The success of machine learning and deep learning has been demonstrated in beating the GO champion but more importantly, there has been a rush of success in the field on the development of efficient algorithms in this area. Progress in both supervised and unsupervised learning, as well as reinforcement learning, has produced real, demonstrable progress.
2. Success on NLP
A leap forward with Natural Language Programming has resulted in significant improvements in the analysis, processing, translation and output of natural language, allowing applications to be operable in real world environments. We have now entered an age where we can, and do, speak to computers and get speech responses. Translation is getting very good, realtime translation looks doable. This brings a natural and frictionless interaction, literally in the case of Amazon Echo, to the table.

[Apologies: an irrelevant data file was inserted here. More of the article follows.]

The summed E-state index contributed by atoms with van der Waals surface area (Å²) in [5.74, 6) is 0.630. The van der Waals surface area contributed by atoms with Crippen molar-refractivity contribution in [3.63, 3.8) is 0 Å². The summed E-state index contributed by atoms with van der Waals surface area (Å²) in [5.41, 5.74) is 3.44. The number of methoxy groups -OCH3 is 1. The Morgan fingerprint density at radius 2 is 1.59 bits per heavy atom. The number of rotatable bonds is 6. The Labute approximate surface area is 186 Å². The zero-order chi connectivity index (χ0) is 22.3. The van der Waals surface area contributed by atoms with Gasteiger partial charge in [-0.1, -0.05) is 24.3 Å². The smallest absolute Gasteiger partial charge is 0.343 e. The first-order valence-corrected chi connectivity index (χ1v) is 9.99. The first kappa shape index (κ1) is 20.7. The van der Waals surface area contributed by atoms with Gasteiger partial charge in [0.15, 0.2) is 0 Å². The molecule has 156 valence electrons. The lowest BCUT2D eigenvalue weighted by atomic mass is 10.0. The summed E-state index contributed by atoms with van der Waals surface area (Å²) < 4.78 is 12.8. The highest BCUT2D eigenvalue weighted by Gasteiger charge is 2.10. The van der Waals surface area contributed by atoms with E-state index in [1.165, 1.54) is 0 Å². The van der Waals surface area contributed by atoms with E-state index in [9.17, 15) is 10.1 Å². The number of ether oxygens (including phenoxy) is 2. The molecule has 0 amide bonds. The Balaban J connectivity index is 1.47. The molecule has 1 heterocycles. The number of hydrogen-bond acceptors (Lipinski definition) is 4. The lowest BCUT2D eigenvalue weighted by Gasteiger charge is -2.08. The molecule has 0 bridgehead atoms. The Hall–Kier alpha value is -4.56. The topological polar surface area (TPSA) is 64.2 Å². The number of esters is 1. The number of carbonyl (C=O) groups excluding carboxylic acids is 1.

3. Alignment of major tech companies towards AI that will accelerate progress
IBM, Google, Facebook and Microsoft have all, essentially realigned themselves around AI as the primary driver in their businesses. This is also true, but to a lesser degree with Apple. Most other major tech companies, such as Cisco, Intel, Salesforce etc. are doing the same. This means an acceleration of progress, as acquired companies will be well capitalised and put in contexts that allow them to scale. It also accelerates research and development within these companies towards realisable business goals, namely products that work in the real world.
4. Consumer electronics as a driver